6. Maintain communication with the ICU when possible

Every hospital has different protocols for managing communication between the treatment team and the family members of COVID-19 patients. Some offer telecommunication, others provide updates from the staff, and some struggle to maintain regular contact with the family. Make sure to find out the protocol for communicating with your hospitalized family member and their treatment team.

7. Provide children with information about the situation

Consider children’s developmental levels while offering information. Share hope and reassurance with them.

    Mental Health Crisis Hotlines

    • The Disaster Distress Helpline: 1-800-985-5990 or text TalkWithUs to 66746
    • National Suicide Prevention Lifeline: 1-800-273-8255
    • 24/7 Crisis Text Line: US and Canada: text 741741
    Irina Wen, PhD
    Source: Irina Wen, PhD

    Dr. Irina Wen is a member of the Hospital, Healthcare and Addiction Workers, Patients and Families workgroup that sponsors this blog.

    Dr. Irina Wen is a clinical psychologist and Clinical Associate Professor, in the Department of Psychiatry at NYU Langone Health. She is a certified therapist and supervisor in Emotionally Focused Therapy (EFT) and specializes in the treatment of trauma and relationship distress. She is the Lead Clinician at the Steven A. Cohen Military Family Clinic at NYU Langone Health, where she oversees the couples therapy program for military families. Dr. Wen also offers psychotherapy, consultation, and supervision through her private practice Touchstone Psychology, PLLC.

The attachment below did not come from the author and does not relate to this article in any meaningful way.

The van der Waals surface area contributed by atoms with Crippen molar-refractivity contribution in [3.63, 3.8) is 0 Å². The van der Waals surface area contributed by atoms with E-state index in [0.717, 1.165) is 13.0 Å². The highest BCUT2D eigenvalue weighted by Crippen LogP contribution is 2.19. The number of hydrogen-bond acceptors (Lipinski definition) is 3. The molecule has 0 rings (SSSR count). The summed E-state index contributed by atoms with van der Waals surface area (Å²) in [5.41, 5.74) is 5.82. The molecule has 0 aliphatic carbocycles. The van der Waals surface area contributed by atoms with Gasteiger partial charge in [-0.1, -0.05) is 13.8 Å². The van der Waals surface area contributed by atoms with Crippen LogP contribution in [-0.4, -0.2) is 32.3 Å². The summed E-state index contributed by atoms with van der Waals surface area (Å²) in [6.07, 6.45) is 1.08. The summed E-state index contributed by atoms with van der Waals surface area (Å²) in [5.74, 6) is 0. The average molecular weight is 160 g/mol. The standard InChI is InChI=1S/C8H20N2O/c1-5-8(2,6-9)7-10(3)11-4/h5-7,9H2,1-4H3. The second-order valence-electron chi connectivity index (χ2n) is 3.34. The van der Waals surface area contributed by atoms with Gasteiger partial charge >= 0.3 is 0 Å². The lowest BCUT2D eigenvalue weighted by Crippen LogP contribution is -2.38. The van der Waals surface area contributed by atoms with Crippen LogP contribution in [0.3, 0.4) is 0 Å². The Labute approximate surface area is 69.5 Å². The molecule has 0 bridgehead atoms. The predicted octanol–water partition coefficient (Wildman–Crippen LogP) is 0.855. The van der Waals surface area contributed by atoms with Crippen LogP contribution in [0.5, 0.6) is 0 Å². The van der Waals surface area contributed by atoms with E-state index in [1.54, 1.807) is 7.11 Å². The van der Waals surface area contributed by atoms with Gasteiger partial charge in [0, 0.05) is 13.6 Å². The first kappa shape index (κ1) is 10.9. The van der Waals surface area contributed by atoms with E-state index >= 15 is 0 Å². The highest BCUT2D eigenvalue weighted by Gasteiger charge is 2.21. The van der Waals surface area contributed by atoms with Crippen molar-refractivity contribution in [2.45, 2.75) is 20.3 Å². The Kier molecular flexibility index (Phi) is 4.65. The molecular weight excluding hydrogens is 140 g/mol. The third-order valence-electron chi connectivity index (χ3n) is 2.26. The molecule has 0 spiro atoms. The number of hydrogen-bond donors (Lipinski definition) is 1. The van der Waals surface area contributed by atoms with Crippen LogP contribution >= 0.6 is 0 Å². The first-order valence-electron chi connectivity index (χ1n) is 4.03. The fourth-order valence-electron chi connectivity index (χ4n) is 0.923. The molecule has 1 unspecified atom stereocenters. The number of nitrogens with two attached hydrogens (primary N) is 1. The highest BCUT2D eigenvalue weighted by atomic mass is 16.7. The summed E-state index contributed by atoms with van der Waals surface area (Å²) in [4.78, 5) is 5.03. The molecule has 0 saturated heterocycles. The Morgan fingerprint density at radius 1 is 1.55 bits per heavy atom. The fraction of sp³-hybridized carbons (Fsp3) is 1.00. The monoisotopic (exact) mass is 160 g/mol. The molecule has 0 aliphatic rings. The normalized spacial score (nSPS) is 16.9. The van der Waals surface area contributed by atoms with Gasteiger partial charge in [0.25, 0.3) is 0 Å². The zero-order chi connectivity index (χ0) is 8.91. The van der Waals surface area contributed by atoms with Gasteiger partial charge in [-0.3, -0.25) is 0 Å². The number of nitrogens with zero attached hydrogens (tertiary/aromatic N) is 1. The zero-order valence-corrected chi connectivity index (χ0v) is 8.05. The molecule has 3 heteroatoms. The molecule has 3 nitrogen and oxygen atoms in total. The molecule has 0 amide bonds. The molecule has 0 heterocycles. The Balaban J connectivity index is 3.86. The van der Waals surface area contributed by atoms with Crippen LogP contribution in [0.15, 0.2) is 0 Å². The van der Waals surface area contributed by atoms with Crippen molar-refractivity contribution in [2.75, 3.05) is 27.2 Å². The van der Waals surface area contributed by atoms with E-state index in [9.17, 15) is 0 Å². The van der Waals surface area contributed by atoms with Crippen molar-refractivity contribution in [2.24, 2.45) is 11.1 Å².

Additional links and resources:

    To learn more about Sue Johnson’s work on the role of attachment and connection: To learn more about Emotionally Focused Therapy: National Institute of Mental Health’s list of resources for coping with COVID pandemic Information on Acute Stress Disorder: Some additional ideas for grounding and centering practices:…

    Johnson, S., Moser M., Beckes, L., Smith, A., Dalgleish, T., et al. (2013). Soothing the threatened brain: Leveraging contact comfort with Emotionally Focused Therapy. PLOS ONE 9(8): e105489. .

    Light, K., Grewen, K., & Amico, J. (2005). More frequent partner hugs and higher oxytocin levels are linked to lower blood pressure and heart rate in premenopausal women. Biological Psychology, 69(1). Doi: 10.1016/j.biopsycho.2004.11.002